Professional Courtesy: A Better 2024, With Help From Your Friends by Dr. Thomas Giacobbi

Professional Courtesy: A Better 2024, With Help From Your Friends

by Thomas Giacobbi, DDS, FAGD, editorial director

One of the message boards in this issue is the story of a dentist who had decided to deny her hygienist’s time-off request. The hygienist had asked for two consecutive weeks off and that, combined with the need to pay a substitute hygienist in her absence, left the dentist frustrated enough to deny the request. I encourage you to read the highlights of the discussion, which can be found here. (Rest assured, this story finishes with a happy ending!)

I also came away from the discussion with two lessons: the importance of getting advice from your peers and the changing face of staffing a modern dental practice.

As I write this column, that lively message board has more than 2,500 views and 150 comments! That scale of feedback about a decision is one of the reasons remains a critical resource for dentists. As it turns out, the original poster in this conversation credited the feedback she received from her colleagues with helping her figure out a way to resolve the dilemma.

Your participation on Dentaltown allows you to learn from others’ experiences and ask for advice on issues specific to you. Take a moment to visit the site today, and I bet you can find a topic relevant to your situation in just a few minutes.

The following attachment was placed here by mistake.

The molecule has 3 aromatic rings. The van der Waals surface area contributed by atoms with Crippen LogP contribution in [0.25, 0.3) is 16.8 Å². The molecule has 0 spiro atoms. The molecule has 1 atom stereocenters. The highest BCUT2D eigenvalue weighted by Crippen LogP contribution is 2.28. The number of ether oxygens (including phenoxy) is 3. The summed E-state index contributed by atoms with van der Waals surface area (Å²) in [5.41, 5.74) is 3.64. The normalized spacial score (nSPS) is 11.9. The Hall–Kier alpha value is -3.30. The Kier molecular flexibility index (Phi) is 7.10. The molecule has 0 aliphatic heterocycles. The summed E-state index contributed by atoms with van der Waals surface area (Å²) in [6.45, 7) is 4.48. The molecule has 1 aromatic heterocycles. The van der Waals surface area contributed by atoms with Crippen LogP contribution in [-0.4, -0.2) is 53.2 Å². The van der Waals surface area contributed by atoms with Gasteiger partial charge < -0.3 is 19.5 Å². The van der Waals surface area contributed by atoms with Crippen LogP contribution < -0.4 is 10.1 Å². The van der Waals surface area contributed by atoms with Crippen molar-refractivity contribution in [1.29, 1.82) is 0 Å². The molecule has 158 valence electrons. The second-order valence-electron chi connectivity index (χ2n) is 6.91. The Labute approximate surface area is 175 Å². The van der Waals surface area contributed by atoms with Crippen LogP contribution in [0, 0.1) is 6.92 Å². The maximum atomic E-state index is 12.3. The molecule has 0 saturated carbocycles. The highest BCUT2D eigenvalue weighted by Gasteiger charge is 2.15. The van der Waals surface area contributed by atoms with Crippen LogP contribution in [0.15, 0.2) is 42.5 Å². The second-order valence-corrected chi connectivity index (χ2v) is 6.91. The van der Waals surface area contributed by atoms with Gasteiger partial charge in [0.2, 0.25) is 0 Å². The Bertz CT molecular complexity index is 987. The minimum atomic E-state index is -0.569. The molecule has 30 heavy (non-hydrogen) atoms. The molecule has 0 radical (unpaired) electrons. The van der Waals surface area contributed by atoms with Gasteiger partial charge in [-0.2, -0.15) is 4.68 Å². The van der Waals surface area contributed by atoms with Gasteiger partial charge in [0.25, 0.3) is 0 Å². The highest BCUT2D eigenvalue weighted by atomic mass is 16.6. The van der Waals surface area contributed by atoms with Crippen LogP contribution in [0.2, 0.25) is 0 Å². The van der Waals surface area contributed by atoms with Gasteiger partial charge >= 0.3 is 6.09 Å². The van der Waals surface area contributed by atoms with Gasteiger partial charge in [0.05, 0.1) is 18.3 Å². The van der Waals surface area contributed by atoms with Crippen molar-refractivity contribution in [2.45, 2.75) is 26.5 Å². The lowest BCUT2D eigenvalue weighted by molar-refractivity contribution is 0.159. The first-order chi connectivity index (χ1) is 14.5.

You get what you plan for
The dental staffing issues that have become more commonplace in the past four years can be chalked up to many issues, including the fact there are fewer skilled workers in the dental profession. This means that you may have front-office or back-office team members with less experience and training to do the tasks that keep your office running. In the case of hygienists, the ones graduating from programs in the next few years will help to fill positions that have been vacant since 2020.

Why is this important? Many of our offices will be faced with dilemmas similar to the original poster of that Dentaltown thread I mentioned earlier. People want—and sometimes will need—the freedom to take time off when they want, and those times won’t always conform to what’s convenient for a practice. Our teams will need to work together to cover these absences so the office can continue to run smoothly.

This means that offices will have team members working outside of their typical roles, and sometimes hiring temporary employees, to cover the needs of the practice. If you look at your practice as if every day you had a temp in a different role—hygienist, assistant or front office—you’ll quickly find opportunities to make their day more productive. For example, is everything in your office clearly labeled, including drawers with supplies, items in the operatory and at the front desk? The easier you can make it for someone who has never been in the practice, the easier it will be to have a productive temp, train a new team member or have a cross-trained team member.

Take the time in 2024 to commit yourself to the improved organization of your office and documentation of your processes. Imagine that every day is a training day for someone, and those bumps in the road when a team member is on vacation will be a bit smoother. Hiring a dental assistant with minimal experience will be less of a headache and your experienced team members will be happy to see these new faces take some of the burden off their shoulders.

If you have an office dilemma and need advice, please post your question on Dentaltown! (Head to, then scroll down to the Practice Management forum.) And if you would like to reach me directly, feel free to email me at

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